Angelica DeLashmette Hurst (CLMA, RSME, MFA) is an educator, choreographer, performing artist, director, producer, and community facilitator. She is a hybrid dance artist who is passionate and inspired by Hip-Hop/Street Dance forms and Contemporary dance forms. She is a participant in Hip-Hop Culture and its dance communities and aims to bring awareness, education, respect, and appreciation for Black Culture and Black vernacular dance. Her research includes developing pedagogy that reflects an anti-colonization model for teaching Hip-Hop Culture and its creative expression through dance in academia. Her further research is inspired by connections between Western Post-Modern and Contemporary dance improvisation practices and Afro-Diasporic dance practices that are centered in the sociality of the moving body. She is interested in examining how the "social" moving body develops agency and relational intelligence, as well as offers strategies for interrogating choreographic structures, group processes, and democratic modes of making. DeLashmette-Hurst's passion and expertise additionally lies in Somatic practices and techniques, Dance Medicine and injury prevention. Previous to pursuing her graduate studies in dance she was a Seattle-based professional dance artist and educator making work and directing and producing dance festivals from 2013 - 2018. She was the Artistic Director and Producer of enROOT Dance Festival and Converge Dance Festival and created new works with her project-based dance company, DeLashmette Dance Projects.
DeLashmette-Hurst is an experienced teaching artist and started being mentored by renowned dance educator and author, Anne Green Gilbert and the esteemed faculty at The Creative Dance Center in 2010. From 2013 - 2018 she was on faculty at The Creative Dance Center and taught at many studios, pre-schools, and public schools in the Seattle and Greater-Seattle area teaching children through adults. Her academic teaching career began with teaching non-major dance classes at The University of Washington and then at The University of Iowa. During her time as a graduate student she taught Hip-Hop Dance and Modern dance technique courses as well as taught the BFA in Dance students in technique classes, Kinesiology, and Functional Anatomy. She was an Iowa Arts Fellow and graduated with her MFA in Dance, Choreography emphasis in December 2020 from The University of Iowa and is now based in Tucson, Arizona. DeLashmette-Hurst sees dance as a powerful art form that benefits and builds communities with the capacity to challenge, inspire, and involve individuals intellectually and emotionally. It is in its capacity to connect with others and develop empathy that dance has had its most profound influence in her life. She loves teaching and working with students and sharing her love for dance, and building with and being in community with others. DeLashmette-Hurst is a Certified Laban/Bartenieff Movement Analyst (CLMA) and a Registered Somatic Movement Educator (RSME) since January 2018.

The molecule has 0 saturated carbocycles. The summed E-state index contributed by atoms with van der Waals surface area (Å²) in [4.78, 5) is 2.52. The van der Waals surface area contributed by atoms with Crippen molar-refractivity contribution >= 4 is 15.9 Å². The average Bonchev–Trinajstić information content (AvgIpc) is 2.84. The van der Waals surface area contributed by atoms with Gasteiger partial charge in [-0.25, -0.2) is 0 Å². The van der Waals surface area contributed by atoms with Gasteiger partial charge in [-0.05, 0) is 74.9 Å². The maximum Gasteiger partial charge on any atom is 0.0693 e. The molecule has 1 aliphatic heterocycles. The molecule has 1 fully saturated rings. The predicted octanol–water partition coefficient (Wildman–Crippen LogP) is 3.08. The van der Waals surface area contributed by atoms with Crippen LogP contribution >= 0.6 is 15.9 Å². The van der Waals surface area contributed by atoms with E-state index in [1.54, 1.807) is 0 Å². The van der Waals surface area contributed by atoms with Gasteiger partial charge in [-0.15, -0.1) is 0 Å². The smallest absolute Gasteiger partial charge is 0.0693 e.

As a movement artist, I am interested in the process of inquiry in my creative work, and how I can speak to, and share that intimate process to the viewer. I see myself as a storyteller, telling stories that are personal, universal, and also unfinished. My story might be an investigation around time dimensions or discovering self-love. Whether it’s a theoretical idea or a personal journey, movement is the medium I access to make meaning of it. My creative process is often sparked by a feeling, question, idea, or curiosity I feel driven to examine. Sometimes the subject of the investigation is already happening in my life and movement then gives me the language to share it. I am interested in dance as a powerful art form that can challenge, relate to, and involve viewers intellectually and emotionally. I value movement that is intentional and speaks to the story I am telling. Any objects, sound, visual design elements, or other materials I use and choose to incorporate in my work are intentional and a part of the connecting thread through the work. I value collaboration in my creative process and cultivating an open dialogue among my collaborators around the source material for my work. I am currently interested in cross-disciplinary collaboration, and exploring the use of different mediums in my work.
My dance pedagogy is grounded in a commitment to teaching the whole person, not just dance steps. I am passionate about teaching with a holistic methodology that develops every student into a whole dancer as skilled technician, critical thinker, collaborator, and creator. I believe that dance offers a full body, spirit, and mind experience, and that dance education is an important factor in facilitating that experience. As a dance educator I strive to offer my students the opportunity to engage in the creative process, share, see, and respond. I believe in creating a supportive community and a safe learning space. I seek to challenge my students to go out of their comfort zone, but to also help my students feel and be successful. My goals as an instructor are for each of my students to increase their physical, social, emotional, and mental well-being through movement. I see my role as a dance educator as a facilitator of creativity, play, innovation, community, self-confidence, respect, and creating a space that builds character and develops a love for learning and exploration.